- The Washington Times - Monday, December 13, 2004

Washington Redskins cornerback Shawn Springs has a concussion, a sprained shoulder and a bruised chest, but he’s a lucky man. Springs, who was injured on a hit by Philadelphia fullback Josh Parry in the fourth quarter of Sunday’s 17-14 loss to the Eagles, is doubtful for Saturday’s game in San Francisco but should suffer no long-term damage.

“We’re real fortunate there,” coach Joe Gibbs said.

“When we got to Shawn, he was unconscious for probably a minute, and then he started coming around,” director of sports medicine Bubba Tyer said. “It took awhile to get his bearings and to get him to respond to verbal instructions.”

Springs was able to move his hands and feet and was breathing normally, but wary of a spinal injury, the Redskins’ medical staff — including a neurosurgeon the team retains to come out of the stands in such situations — decided to remove him from the field on a board-like stretcher and transport him by ambulance to Virginia Hospital Center. A CT scan was negative, and by 3:30a.m., Springs was doing so well that he was released. He reported later to Redskin Park.

Springs, who signed with Washington in March as a free agent from Seattle, has started all 13 games and took the team lead with his fourth interception Sunday. Veteran Walt Harris will take Springs’ place against the 49ers.

Meanwhile, linebacker LaVar Arrington, who returned to practice last week after sitting out more than two months with an ailing knee, will add to his workload this week with hopes of playing. Backup safety Jason Doering was placed on injured reserve with a high ankle sprain. The Redskins likely will fill his roster spot today or tomorrow.

Sellers seems safe

Coach Joe Gibbs was distressed by the Redskins’ three major penalties on special teams Sunday, calling them “a big negative.” All three were committed by Mike Sellers, who was at Redskin Park early yesterday to meet with special teams coach Danny Smith. The H-back also will meet with Gibbs, who was publicly supportive yesterday, dampening speculation Sellers will be released.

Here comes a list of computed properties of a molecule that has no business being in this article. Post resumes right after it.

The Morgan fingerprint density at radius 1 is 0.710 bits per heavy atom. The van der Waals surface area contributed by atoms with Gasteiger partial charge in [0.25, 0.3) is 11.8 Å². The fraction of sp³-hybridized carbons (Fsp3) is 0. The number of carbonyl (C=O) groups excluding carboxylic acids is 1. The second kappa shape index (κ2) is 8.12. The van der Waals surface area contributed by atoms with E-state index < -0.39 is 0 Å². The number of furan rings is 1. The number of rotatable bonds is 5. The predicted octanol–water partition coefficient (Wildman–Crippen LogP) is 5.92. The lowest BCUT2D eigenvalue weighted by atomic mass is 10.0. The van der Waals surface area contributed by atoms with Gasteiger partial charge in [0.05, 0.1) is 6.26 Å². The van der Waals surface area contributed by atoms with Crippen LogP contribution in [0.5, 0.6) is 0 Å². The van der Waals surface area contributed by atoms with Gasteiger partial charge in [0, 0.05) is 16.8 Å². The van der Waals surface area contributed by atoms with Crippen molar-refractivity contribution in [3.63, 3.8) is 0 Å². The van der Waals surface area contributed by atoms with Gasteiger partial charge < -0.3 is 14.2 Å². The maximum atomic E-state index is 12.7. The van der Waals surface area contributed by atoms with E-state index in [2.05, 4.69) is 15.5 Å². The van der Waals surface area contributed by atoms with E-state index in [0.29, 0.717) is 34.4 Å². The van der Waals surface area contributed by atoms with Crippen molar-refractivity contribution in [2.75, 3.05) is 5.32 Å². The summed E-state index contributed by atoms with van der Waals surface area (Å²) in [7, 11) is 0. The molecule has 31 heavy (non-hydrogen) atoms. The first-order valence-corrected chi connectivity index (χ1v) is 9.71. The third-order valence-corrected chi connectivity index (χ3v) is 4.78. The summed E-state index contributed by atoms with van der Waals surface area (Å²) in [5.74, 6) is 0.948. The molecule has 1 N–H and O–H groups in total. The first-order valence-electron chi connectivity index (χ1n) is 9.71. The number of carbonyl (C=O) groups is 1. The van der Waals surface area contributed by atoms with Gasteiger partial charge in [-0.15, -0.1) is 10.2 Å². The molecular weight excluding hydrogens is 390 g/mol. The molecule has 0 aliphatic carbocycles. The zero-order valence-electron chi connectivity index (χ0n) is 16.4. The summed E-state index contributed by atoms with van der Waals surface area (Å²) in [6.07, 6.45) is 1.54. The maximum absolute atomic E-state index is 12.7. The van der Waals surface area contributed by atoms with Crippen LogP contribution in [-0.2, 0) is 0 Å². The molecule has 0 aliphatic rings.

“He’s a very physical guy who has made a ton of big plays,” Gibbs said of Sellers, who’s second on the team with 21 special teams tackles. “He’s very aggressive. Sometimes guys who are playing great get earmarked by the other team, and they’re going to go after him. [But] you’ve got to have a lot of poise. You can’t get caught up in something, because if you do, you’re sacrificing the team for yourself.”

Sellers declined comment.

Beating themselves

After the 28-6 loss in Philadelphia on Nov. 21, the Redskins blamed their five false starts and delay of game penalty in part on the crowd noise at Lincoln Financial Field. However, Washington committed four false starts and another delay call in the rematch at home and burned a timeout to prevent a second such infraction.

“The movement penalties are hard to figure,” said Gibbs, who blamed his shift- and motion-filled scheme for the delay penalty and the blown timeout. “Our tempo needs to be much quicker in practice.”

To accomplish that, Gibbs is having the time between the offense breaking the huddle and the snap reduced from 20 to 18 seconds.

“We do a lot of shifting and motioning, and a lot of times you’re getting a play off with two seconds left, and those two seconds are valuable,” quarterback Patrick Ramsey said.

All told, the Redskins, who have averaged six penalties for 56 yards in their other 11 games, were penalized 24 times for 252 yards in their two games with the NFC East champion Eagles.

Smith a candidate, too

Not only did defensive line coach Greg Blache, a Notre Dame alumnus, pull himself out of the running for the vacancy at his alma mater Saturday, but a team source said two colleges had been in pursuit of special teams coach Danny Smith.

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